interesting facts about Lotus Temple

7 Interesting Facts about the Lotus Temple in Delhi, India

In a city brimming with eye-popping architecture, Delhi’s Lotus Temple – also known as the Bahai House of Worship – manages to stand out. In fact, we even named it one of the Top 50 Most Beautiful Buildings in the World. Built in 1986, the lotus-shaped temple was designed to bring all faiths together and it’s now widely recognized as one of the great masterpieces of the 20th century. Interested in finding out more about this architectural marvel? Take a look at these interesting facts about the Lotus Temple.

Interesting facts about the Lotus Temple in New Delhi

1. It’s a Baha’i House of Worship

The Lotus Temple is one of just seven Baha’i Houses of Worship around the world. The other six are located in Sydney (Australia), Panama City (Panama), Apia (West Samoa), Kampala (Uganda), Frankfurt (Germany), and Willamette (USA). The Baha’í faith is a relatively new religion that stems from the Shi’ite branch of Islam. India has one of the world’s largest Baha’i populations, accounting for 40% of the religion’s six million followers.

One of the main goals of the Baha’í faith is to build places of worship that play a central role in the community and welcome everyone, regardless of their race, religion or sex. The Baha’í faith has its own scriptures, but it also follows the religious teaching of all prophets.
interesting facts about Lotus Temple
Lotus temple, New Delhi, India

2. The lotus shape is important

The Lotus Temple is shaped like a lotus flower for good reason. Architect Fariborz Sabha selected the flower because it is not associated with any particular religious sect or community. However, it does feature prominently across India.

Generally speaking, temples of the Bahá’í Faith are renowned for their architectural splendour. According to Bahai scripture, structures should have nine sides. While the temple looks like it is made from 27 delicate-looking petals, these are actually grouped into clusters of three to create a structure made with nine sides. Each free-standing cluster of petals features a door (nine in total) opening into the central hall reaching 40 metres high.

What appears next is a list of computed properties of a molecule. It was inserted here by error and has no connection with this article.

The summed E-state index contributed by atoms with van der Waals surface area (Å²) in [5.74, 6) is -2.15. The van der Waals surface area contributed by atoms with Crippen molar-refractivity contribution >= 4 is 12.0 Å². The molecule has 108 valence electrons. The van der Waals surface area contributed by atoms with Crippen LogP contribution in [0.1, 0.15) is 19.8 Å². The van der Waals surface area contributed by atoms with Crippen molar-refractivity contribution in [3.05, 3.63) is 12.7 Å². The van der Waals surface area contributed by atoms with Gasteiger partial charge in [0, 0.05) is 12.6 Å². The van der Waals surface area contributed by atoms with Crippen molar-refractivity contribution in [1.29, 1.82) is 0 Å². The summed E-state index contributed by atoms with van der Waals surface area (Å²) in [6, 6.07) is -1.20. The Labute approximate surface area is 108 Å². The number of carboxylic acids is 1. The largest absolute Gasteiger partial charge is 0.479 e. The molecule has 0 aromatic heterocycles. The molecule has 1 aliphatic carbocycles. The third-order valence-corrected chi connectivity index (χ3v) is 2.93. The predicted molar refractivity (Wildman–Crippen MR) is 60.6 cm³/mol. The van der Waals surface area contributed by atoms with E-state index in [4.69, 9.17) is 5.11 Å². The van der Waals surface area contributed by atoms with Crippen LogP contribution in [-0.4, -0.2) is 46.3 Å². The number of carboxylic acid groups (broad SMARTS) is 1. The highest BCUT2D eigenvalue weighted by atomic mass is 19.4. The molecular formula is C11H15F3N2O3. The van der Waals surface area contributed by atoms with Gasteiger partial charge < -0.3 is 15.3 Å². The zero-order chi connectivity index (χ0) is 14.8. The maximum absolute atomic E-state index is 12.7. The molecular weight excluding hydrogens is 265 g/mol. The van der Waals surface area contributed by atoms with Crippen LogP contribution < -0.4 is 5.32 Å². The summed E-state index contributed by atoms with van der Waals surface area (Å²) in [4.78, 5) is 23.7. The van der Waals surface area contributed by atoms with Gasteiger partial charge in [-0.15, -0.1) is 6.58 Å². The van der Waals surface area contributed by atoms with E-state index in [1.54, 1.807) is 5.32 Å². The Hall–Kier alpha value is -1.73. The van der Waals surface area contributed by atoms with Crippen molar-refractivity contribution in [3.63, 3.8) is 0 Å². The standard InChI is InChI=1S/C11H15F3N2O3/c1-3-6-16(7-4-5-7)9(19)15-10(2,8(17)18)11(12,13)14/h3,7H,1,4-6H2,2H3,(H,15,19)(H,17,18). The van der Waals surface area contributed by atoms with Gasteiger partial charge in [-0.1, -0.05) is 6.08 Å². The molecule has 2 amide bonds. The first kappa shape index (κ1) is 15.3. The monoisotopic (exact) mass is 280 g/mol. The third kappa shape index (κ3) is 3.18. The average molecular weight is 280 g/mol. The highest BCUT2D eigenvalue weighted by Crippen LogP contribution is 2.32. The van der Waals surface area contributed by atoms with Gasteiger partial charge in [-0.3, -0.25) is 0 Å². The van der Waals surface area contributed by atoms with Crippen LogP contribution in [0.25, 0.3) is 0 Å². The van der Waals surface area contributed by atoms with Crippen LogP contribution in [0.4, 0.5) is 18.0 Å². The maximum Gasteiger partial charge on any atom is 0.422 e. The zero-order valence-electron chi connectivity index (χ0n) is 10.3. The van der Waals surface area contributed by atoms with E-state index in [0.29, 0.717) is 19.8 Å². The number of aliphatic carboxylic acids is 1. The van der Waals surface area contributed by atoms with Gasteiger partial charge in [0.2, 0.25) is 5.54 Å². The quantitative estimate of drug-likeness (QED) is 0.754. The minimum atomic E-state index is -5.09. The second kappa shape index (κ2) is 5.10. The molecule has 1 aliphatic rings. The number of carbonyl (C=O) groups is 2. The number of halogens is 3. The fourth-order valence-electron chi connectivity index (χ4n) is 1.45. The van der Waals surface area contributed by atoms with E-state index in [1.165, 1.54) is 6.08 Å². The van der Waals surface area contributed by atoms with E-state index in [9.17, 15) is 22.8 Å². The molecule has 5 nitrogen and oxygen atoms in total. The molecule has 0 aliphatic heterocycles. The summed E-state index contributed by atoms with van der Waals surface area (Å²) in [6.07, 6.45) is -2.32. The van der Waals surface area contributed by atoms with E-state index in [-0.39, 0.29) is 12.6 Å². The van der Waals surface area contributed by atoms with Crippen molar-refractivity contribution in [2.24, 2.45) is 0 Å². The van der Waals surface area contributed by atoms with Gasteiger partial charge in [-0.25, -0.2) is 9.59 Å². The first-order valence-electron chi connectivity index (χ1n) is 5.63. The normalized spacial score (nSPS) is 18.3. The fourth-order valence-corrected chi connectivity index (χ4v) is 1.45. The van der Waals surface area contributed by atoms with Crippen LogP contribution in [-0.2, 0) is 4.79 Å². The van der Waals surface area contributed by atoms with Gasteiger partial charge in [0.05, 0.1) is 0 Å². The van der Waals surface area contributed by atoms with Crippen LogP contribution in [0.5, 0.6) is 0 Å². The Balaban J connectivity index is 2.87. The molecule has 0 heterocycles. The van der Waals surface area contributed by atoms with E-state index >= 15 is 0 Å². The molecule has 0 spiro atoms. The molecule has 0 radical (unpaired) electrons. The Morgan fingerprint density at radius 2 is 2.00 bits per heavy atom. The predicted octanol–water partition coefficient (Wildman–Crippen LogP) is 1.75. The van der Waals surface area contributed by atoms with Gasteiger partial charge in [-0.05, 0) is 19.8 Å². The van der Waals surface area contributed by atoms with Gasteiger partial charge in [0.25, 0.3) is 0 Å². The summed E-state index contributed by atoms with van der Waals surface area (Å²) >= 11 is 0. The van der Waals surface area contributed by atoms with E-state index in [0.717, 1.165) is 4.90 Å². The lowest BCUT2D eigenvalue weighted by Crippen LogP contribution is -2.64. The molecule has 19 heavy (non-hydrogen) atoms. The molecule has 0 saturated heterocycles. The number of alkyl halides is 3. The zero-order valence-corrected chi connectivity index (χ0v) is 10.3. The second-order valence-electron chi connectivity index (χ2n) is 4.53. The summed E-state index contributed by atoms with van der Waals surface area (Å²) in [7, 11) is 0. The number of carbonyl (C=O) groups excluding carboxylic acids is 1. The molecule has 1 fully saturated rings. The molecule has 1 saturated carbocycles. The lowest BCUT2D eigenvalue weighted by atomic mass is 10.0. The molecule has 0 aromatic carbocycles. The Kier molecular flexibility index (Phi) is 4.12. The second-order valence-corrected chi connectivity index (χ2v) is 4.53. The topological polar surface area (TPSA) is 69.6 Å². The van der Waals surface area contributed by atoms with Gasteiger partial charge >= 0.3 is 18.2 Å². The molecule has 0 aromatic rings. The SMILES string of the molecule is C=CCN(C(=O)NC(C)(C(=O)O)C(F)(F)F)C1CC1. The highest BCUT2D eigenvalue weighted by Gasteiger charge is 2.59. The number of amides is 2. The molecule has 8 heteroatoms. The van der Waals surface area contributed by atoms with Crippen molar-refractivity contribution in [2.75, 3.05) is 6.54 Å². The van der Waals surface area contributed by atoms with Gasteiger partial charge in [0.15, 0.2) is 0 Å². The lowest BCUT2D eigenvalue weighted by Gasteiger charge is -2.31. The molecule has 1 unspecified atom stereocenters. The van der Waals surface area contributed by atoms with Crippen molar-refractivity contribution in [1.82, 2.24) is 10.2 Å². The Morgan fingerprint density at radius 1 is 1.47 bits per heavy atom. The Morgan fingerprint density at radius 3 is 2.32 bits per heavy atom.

interesting facts about Lotus Temple

3. It features a lot of special marble

Building the shimmering temple required more than 10,000 different sizes of marble. The temple’s surface is made with Pentelikon marble from Greece – the same marble used for ancient monuments such as the Parthenon.

interesting facts about Lotus Temple

4. The Lotus Temple is extremely popular

Over 10,000 people visit the Lotus Temple every day and more than four million people visit every year. Around 2,500 people can fit inside the temple at any one time.

Editorial credit: Don Mammoser / Shutterstock.com

5. It took a long time to build the Lotus Temple

It took Fariborz Sabha 10 years to design and build the structure. Ardeshir Rustampur of Hyderabad donated his life savings to purchase the land on which the temple stands in 1952. It wasn’t until 1976 that authorities approached Sahba to design the landmark. British-based Flint and Neil handled the structural design, while ECC Construction Group managed the construction. It took a team of more than 800 engineers, technicians and workers to complete the project. There was even onsite daycare to look after the worker’s children.

interesting facts about Louts Temple

6. It’s more sustainable than it appears

The Lotus Temple is one of the first temples in Delhi to use solar power. Its total electric use is 500 kW and solar power provides 120 kW to this figure.

The worship space is also capped with a glass and steel skylight. This helps to make the building sustainable as it lets in plenty of natural light.

7. You can explore the whole temple

The Lotus Temple sits on 26.5 acres (107,241 sq. metres) of land. It consists of the House of Worship (which also houses the library, conference hall and administrative building), the Information Centre and the Education Centre.

Allie D'Almo

Allie is a passionate traveller with a hearty interest in great food and stories. She likes to travel slowly, particularly to underrated and underloved places. She’s lived in Italy and is now based in London, where she spends most of her time either plotting her next trip or writing about her last one.

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